- November
Posted By : PawBoost
Rescuing Pups with Special Needs

This article is contributed by Abigail Baker (Writer at Happy Writers)

Rescuing Pups with Special Needs

Adopting a pet can be a life-changing moment that leaves a defining mark on your life and your family’s lives. Settling on what your ideal pet relationship looks like is an essential part of the adoption process, and depending on what you are looking for in a canine pal, a special needs pup could be the right fit for you. 

Photo Credit: Ryan Walton via Unsplash

Special Needs Characteristics in Dogs

A dog with special needs potentially falls into a wide range of categories that can include anything from mild health conditions to long-term severe medical issues. It’s important to note that every situation is different. Some health conditions could consist of one or more of the following:

  1. Frequent toilet accidents due to old age or an illness
  2. Separation anxiety
  3. Heightened aggression that requires monitoring while walking and around other people
  4. Special feeding needs due to a previous injury or illness 
  5. Blindness and/or deafness
  6. Diabetes
  7. Cushing’s disease
  8. Arthritis due to old age
  9. Paralyzed body parts
  10. Underdeveloped skeletal structure
  11. Birth defects

Pet caretakers should be prepared to administer medicine, make time for additional veterinary care, and make adjustments in the home as part of a regular care routine. 

Photo Credit: Karolina Grabowska via Pexels

Make Sure That Your Special Needs Canine Will Fit Into Your Lifestyle 

Ensuring that your lifestyle needs align with your future dog’s needs is still a must even when adopting a special needs pup. If you’re looking to make a difference and are gearing up to take the leap and adopt a special needs pet, keep in mind that special needs are a wide range (as seen above). It’s critical to take the time that you need to understand your future pet’s needs and put a plan in place. Your plan should include doing what’s needed to keep your dog’s environment consistent and recruiting additional help if needed, such as a pet sitter or finding a traveling vet that does in-home visits.  

Photo Credit: Eddie Galaxy via Pexels

Why Many Take the Leap and Adopt a Special Needs Pooch

Special needs pets are at least four times less likely to be adopted and are more susceptible to be euthanized in shelters. These often loving animals give pet owners a fresh perspective on unconditional love and inspire us to overcome our own obstacles. At the end of the day, special needs dogs and all other dogs have one major component in common, they’re all canines! This means that love, playing, snuggling, and all of the joys of dog ownership will still be part of your pup’s life despite their special needs.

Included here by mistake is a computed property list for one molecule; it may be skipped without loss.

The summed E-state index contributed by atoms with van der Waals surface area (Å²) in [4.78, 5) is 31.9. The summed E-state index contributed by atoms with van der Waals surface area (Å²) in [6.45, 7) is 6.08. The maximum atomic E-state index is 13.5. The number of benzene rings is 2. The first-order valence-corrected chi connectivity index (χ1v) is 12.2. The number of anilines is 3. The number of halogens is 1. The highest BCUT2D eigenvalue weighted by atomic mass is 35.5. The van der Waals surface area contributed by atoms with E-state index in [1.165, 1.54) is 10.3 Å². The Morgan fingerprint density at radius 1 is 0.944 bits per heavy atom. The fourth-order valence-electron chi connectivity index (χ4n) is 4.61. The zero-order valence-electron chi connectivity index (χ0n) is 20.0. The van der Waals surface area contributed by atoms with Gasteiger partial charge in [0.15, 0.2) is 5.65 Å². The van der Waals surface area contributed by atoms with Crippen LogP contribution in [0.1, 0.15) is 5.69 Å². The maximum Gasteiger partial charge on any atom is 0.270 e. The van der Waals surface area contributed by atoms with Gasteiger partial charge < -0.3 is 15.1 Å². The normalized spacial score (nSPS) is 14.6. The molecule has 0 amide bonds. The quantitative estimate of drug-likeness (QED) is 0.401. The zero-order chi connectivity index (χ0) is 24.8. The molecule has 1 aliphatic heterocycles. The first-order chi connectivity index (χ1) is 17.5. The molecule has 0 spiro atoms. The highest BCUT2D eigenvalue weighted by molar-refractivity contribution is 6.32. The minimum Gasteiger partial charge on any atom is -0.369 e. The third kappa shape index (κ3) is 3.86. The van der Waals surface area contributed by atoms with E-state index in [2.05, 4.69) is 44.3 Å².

Final Thoughts

Remember: when special needs dogs are adopted, spaces in shelters open up, which allows other dogs to find a home. Additionally, when people in the community see first-hand what it looks like to have a special needs pooch, they often become inspired to walk the same path and feel good about giving back. By adopting a pup with special needs, you’re not only giving that dog a wonderful new chance at a happy life, but also setting an example of compassion for those around you who might be considering adopting a unique new furry friend!


  • I love animals ! I just think that there so unique and amazing. I prefer a smaller dog though. He or she will be so loved by myself and three kids

  • Thank you for this article. Yes I think about adopting a special needs dog. Right now I’m kept busy with my needy cat!

  • I love my deaf dog as much as I love my arthritis dog and my “normal” dog. The deaf and normal dogs often run shoulder to shoulder while my old pup with arthritis is a cuddler. They are all sweet and they are all someone else’s throw-away pet. Disability does not scare me away from adopting a dog. I do not choose a dog based on what I see; I choose a dog based on personality because that is what determines if s/he will be a good fit for me. The one dog is deaf; they have all learned hand signals. One dog has arthritis; I give him the supplements he needs to be comfortable. One dog is “normal”; I give her just as much attention as I give the boys. They are a lovely pack and I enjoy the blessings they are for me.

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